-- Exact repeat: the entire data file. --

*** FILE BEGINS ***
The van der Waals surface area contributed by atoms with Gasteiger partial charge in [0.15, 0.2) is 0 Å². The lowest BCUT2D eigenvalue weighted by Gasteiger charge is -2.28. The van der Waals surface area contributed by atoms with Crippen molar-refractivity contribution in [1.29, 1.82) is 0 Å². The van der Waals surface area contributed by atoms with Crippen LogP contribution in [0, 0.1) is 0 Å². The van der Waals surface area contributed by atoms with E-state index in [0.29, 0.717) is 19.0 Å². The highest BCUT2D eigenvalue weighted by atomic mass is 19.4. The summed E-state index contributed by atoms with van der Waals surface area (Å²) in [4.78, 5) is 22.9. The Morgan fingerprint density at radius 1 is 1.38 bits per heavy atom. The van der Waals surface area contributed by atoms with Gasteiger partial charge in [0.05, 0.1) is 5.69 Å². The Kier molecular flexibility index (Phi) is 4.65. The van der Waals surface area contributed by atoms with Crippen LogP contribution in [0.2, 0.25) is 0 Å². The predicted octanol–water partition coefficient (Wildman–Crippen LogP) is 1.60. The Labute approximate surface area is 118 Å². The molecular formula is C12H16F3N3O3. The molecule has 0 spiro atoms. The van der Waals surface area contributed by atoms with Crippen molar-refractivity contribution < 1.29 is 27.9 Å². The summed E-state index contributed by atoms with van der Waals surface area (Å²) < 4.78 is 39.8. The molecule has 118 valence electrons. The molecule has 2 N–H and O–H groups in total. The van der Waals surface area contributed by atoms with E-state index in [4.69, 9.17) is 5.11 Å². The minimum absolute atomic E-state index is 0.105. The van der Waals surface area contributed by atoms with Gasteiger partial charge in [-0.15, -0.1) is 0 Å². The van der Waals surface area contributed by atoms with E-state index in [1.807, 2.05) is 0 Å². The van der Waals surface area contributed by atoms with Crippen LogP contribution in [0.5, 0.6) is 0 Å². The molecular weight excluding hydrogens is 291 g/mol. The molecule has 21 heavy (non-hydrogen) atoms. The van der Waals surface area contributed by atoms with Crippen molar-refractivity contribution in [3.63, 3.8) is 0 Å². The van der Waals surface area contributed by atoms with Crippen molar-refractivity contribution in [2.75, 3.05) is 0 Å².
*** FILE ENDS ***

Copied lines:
The van der Waals surface area contributed by atoms with Gasteiger partial charge in [0.15, 0.2) is 0 Å². The lowest BCUT2D eigenvalue weighted by Gasteiger charge is -2.28. The van der Waals surface area contributed by atoms with Crippen molar-refractivity contribution in [1.29, 1.82) is 0 Å². The van der Waals surface area contributed by atoms with Crippen LogP contribution in [0, 0.1) is 0 Å². The van der Waals surface area contributed by atoms with E-state index in [0.29, 0.717) is 19.0 Å². The highest BCUT2D eigenvalue weighted by atomic mass is 19.4. The summed E-state index contributed by atoms with van der Waals surface area (Å²) in [4.78, 5) is 22.9. The Morgan fingerprint density at radius 1 is 1.38 bits per heavy atom. The van der Waals surface area contributed by atoms with Gasteiger partial charge in [0.05, 0.1) is 5.69 Å². The Kier molecular flexibility index (Phi) is 4.65. The van der Waals surface area contributed by atoms with Crippen LogP contribution in [0.2, 0.25) is 0 Å². The predicted octanol–water partition coefficient (Wildman–Crippen LogP) is 1.60. The Labute approximate surface area is 118 Å². The molecular formula is C12H16F3N3O3. The molecule has 0 spiro atoms. The van der Waals surface area contributed by atoms with Crippen molar-refractivity contribution < 1.29 is 27.9 Å². The summed E-state index contributed by atoms with van der Waals surface area (Å²) < 4.78 is 39.8. The molecule has 118 valence electrons. The molecule has 2 N–H and O–H groups in total. The van der Waals surface area contributed by atoms with E-state index in [4.69, 9.17) is 5.11 Å². The minimum absolute atomic E-state index is 0.105. The van der Waals surface area contributed by atoms with Gasteiger partial charge in [-0.15, -0.1) is 0 Å². The van der Waals surface area contributed by atoms with E-state index in [1.807, 2.05) is 0 Å². The van der Waals surface area contributed by atoms with Crippen LogP contribution in [0.5, 0.6) is 0 Å². The molecular weight excluding hydrogens is 291 g/mol. The molecule has 21 heavy (non-hydrogen) atoms. The van der Waals surface area contributed by atoms with Crippen molar-refractivity contribution in [3.63, 3.8) is 0 Å². The van der Waals surface area contributed by atoms with Crippen molar-refractivity contribution in [2.75, 3.05) is 0 Å².